Some science behind the scenes

Electrical conductivity of various materials

Electrical conductivity or specific conductance measures a material's ability to conduct an electric current. The table below shows the conductivity of various natural materials at 20 °C (68 °F).  As you can see, anything that is metal is a good conductor.  Pure water in contrast is not a good conductor, but the conductivity of a solution of water is highly dependent on its concentration of dissolved salts and other chemicals that ionise in the solution. Electrical conductivity of water samples is used as an indicator of how salt-free, ion-free, or impurity-free the sample is; the purer the water, the lower the conductivity (the higher the resistivity).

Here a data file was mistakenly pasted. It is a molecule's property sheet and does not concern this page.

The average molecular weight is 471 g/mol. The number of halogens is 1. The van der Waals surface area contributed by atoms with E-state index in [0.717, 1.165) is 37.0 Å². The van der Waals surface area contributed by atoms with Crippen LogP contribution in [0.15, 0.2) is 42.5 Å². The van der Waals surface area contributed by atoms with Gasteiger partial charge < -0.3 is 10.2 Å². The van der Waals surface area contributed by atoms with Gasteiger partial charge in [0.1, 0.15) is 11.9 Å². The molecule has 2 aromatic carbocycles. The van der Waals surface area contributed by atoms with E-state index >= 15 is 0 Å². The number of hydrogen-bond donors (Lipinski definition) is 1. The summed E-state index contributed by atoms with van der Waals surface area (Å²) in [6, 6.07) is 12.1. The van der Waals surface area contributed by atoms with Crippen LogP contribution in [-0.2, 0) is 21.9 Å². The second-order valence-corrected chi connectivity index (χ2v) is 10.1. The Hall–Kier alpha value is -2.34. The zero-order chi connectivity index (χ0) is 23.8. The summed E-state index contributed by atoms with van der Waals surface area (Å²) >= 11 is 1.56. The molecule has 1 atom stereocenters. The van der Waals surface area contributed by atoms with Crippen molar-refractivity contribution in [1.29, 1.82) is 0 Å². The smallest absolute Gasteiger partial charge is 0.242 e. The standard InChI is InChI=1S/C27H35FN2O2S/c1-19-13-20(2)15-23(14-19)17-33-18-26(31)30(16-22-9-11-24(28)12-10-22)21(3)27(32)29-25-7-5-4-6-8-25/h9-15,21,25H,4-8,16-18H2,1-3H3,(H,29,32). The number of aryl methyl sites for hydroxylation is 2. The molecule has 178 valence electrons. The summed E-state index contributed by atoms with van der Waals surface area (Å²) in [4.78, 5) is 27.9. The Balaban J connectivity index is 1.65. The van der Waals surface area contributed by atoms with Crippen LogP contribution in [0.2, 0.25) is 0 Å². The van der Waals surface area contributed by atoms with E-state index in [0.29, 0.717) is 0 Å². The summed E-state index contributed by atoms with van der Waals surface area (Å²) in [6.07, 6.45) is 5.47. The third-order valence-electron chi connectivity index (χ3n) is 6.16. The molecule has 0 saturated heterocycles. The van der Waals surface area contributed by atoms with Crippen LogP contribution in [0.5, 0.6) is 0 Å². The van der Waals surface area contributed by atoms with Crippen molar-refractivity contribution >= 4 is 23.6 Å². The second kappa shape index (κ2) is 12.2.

Material

conductivity σ

[siemens/metre] at 20 °C

Silver

6.30×107

Copper

5.96×107

Gold

4.52×107

Aluminium

3.5×107

Calcium

2.98×107

Tungsten

1.79×107

Zinc

1.69×107

Nickel

1.43×107

Lithium

1.08×107

Iron

1.00×107

Platinum

9.43×106

Tin

9.17×106

Lead

4.55×106

Titanium

2.38×106

Manganin

2.07×106

Constantan

2.04×106

Mercury

1.02×106

Nichrome

9.09×105

Carbon (amorphous)

1.25 to 2×103

Carbon (graphite)

2 to 3×105 //basal  plane
3.3×102 // ⊥basal plane

Carbon (diamond)

~10-13

Germanium

2.17

Sea water

4.8

Drinking water

5×10-4 to 5×10-2

Silicon

1.56×10-3

Sulfur

10-16

Air

3 to 8 × 10-15

Quartz (fused)

1.3×10-18